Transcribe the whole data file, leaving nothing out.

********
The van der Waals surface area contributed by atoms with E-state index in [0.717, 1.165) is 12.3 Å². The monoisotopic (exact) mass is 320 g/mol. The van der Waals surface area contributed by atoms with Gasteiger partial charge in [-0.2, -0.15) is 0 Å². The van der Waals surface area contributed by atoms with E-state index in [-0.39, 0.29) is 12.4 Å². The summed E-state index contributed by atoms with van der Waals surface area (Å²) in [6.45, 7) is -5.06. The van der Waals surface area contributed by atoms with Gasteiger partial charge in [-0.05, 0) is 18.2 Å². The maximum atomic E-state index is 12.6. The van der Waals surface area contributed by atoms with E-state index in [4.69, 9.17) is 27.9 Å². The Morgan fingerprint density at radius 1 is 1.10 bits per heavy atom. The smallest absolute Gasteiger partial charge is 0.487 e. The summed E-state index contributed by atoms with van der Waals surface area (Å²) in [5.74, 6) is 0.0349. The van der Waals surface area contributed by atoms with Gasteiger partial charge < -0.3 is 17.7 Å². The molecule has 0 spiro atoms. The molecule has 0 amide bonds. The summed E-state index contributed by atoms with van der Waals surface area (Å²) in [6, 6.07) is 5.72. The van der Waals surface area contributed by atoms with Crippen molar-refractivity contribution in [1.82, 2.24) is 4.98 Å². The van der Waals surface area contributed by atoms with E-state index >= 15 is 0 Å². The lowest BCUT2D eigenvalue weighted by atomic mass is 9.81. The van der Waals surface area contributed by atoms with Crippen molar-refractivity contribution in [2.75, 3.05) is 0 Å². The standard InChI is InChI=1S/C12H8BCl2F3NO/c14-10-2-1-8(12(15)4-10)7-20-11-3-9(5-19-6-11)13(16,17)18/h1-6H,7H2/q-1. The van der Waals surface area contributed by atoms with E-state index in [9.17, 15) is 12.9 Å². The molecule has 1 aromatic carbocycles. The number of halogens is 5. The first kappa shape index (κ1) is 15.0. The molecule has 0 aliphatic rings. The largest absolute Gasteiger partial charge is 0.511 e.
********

The van der Waals surface area contributed by atoms with E-state index in [0.717, 1.165) is 12.3 Å². The monoisotopic (exact) mass is 320 g/mol. The van der Waals surface area contributed by atoms with Gasteiger partial charge in [-0.2, -0.15) is 0 Å². The van der Waals surface area contributed by atoms with E-state index in [-0.39, 0.29) is 12.4 Å². The summed E-state index contributed by atoms with van der Waals surface area (Å²) in [6.45, 7) is -5.06. The van der Waals surface area contributed by atoms with Gasteiger partial charge in [-0.05, 0) is 18.2 Å². The maximum atomic E-state index is 12.6. The van der Waals surface area contributed by atoms with E-state index in [4.69, 9.17) is 27.9 Å². The Morgan fingerprint density at radius 1 is 1.10 bits per heavy atom. The smallest absolute Gasteiger partial charge is 0.487 e. The summed E-state index contributed by atoms with van der Waals surface area (Å²) in [5.74, 6) is 0.0349. The van der Waals surface area contributed by atoms with Gasteiger partial charge < -0.3 is 17.7 Å². The molecule has 0 spiro atoms. The molecule has 0 amide bonds. The summed E-state index contributed by atoms with van der Waals surface area (Å²) in [6, 6.07) is 5.72. The van der Waals surface area contributed by atoms with Crippen molar-refractivity contribution in [1.82, 2.24) is 4.98 Å². The van der Waals surface area contributed by atoms with E-state index >= 15 is 0 Å². The lowest BCUT2D eigenvalue weighted by atomic mass is 9.81. The van der Waals surface area contributed by atoms with Crippen molar-refractivity contribution in [2.75, 3.05) is 0 Å². The standard InChI is InChI=1S/C12H8BCl2F3NO/c14-10-2-1-8(12(15)4-10)7-20-11-3-9(5-19-6-11)13(16,17)18/h1-6H,7H2/q-1. The van der Waals surface area contributed by atoms with E-state index in [9.17, 15) is 12.9 Å². The molecule has 1 aromatic carbocycles. The number of halogens is 5. The first kappa shape index (κ1) is 15.0. The molecule has 0 aliphatic rings. The largest absolute Gasteiger partial charge is 0.511 e.